How To Prevent Blood Clots On Long Flights

Photo: Sourav

If you’re sitting still for more than four hours, it’s possible for blood clots to form in your legs. Serious clots are rare, but can be life threatening, so it's recommended that anybody who takes long flights (or car rides) over four hours should know how to reduce their risk.

What’s the problem?

Your heart pumps blood through your body, but then the action of your muscles is partly responsible for squeezing that blood back toward the heart. Normally, that’s no problem — as we walk around, or even fidget in our seats, the blood keep moving.

But if your muscles are still for hours on end—for example, you spend a flight sleeping with your legs crossed, blood flow can be reduced enough that a clot forms in the veins that are deep inside your leg muscles. This is known as a deep vein thrombosis. The clot may dissolve on its own over time, but if not, it can potentially break loose and cause a pulmonary embolism (a dangerous condition involving blood clots in the lungs).

Before you fly

If you’re at risk for developing blood clots, check with a doctor before a long flight. Risk factors include:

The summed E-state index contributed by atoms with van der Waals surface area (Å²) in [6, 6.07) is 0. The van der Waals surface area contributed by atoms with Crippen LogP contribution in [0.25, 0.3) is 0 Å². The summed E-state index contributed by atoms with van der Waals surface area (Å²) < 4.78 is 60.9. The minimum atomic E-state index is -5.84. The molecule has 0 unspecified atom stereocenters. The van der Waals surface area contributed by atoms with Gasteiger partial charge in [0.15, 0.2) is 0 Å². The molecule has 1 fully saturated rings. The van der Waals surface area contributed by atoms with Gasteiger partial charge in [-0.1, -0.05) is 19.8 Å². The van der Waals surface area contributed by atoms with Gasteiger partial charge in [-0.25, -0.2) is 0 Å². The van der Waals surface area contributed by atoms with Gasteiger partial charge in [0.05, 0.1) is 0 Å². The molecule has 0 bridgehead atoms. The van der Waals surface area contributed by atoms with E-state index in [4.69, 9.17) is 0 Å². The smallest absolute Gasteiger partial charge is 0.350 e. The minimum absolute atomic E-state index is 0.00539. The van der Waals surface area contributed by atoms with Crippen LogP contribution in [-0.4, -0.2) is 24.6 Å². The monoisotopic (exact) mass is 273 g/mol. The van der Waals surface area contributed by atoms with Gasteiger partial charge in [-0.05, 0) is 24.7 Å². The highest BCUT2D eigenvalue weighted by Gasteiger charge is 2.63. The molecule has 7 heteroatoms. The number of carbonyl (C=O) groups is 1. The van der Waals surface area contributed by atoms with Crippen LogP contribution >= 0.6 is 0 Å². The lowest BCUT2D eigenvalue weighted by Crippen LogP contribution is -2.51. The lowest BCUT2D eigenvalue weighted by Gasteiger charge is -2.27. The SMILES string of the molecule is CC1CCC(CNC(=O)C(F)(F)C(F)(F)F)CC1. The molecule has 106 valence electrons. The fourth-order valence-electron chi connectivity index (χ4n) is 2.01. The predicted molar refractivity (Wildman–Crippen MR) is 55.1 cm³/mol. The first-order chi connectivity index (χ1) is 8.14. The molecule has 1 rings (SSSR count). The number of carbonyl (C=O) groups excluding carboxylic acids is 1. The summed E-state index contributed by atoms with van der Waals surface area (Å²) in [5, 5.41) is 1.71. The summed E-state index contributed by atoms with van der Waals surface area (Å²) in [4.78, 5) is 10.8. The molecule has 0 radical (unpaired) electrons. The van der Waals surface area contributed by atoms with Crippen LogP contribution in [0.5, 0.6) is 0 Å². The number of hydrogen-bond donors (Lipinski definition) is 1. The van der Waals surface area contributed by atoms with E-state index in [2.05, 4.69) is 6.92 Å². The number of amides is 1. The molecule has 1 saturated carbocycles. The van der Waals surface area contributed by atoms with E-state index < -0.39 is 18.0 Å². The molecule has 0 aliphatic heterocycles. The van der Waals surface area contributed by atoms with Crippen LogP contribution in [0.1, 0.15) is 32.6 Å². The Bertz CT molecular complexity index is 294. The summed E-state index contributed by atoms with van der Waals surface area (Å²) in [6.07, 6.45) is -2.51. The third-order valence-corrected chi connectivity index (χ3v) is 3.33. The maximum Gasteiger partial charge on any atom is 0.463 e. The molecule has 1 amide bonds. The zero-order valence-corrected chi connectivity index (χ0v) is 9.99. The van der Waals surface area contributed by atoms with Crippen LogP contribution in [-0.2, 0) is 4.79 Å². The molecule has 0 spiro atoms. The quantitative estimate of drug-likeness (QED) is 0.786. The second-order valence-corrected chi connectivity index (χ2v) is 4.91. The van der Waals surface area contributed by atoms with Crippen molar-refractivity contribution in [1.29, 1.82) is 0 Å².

• If you’ve had a clot before

  • Hormone replacement therapy, or estrogen-containing birth control pills

  • Recent surgery, injury, or having a body part immobilised (for example, if your leg is in a cast)

  • If you’ve been pregnant in the last 3 months

  • Varicose veins, obesity, and being over 40

Many of these things are very normal and, like we said, clots are rare. But if you have several risk factors, or if you’re just worried about the situation, talk to your doctor. Some people who are at risk of clots may need to be on blood thinners. But unless you’re at very high risk, you’ll likely just get a recommendation to wear compression stockings and/or to keep moving during the flight.

How to keep moving

Get up and walk around. Hey, it’s a long flight, so even if you’re in the middle seat your seatmates are going to expect you to need the bathroom at some point, so it’s definitely ok to get up. Walk up and down the aisle, and do some calf raises by standing on your tiptoes and lowering back down.

In your seat, take a break every now and then to stretch or move your body, including your legs. (The calves are an especially common place for clots to form.) Flex and extend your ankles, and try hugging your knee to your chest if space allows. Here’s a 10-minute aeroplane seat workout — on a long flight, set a reminder on your phone to do it every few hours.

Know the signs of a blood clot

During the flight and for the next few days, don’t ignore any calf pain, especially if it’s accompanied by redness or swelling. If you also develop a cough or shortness of breath, get checked out right away.


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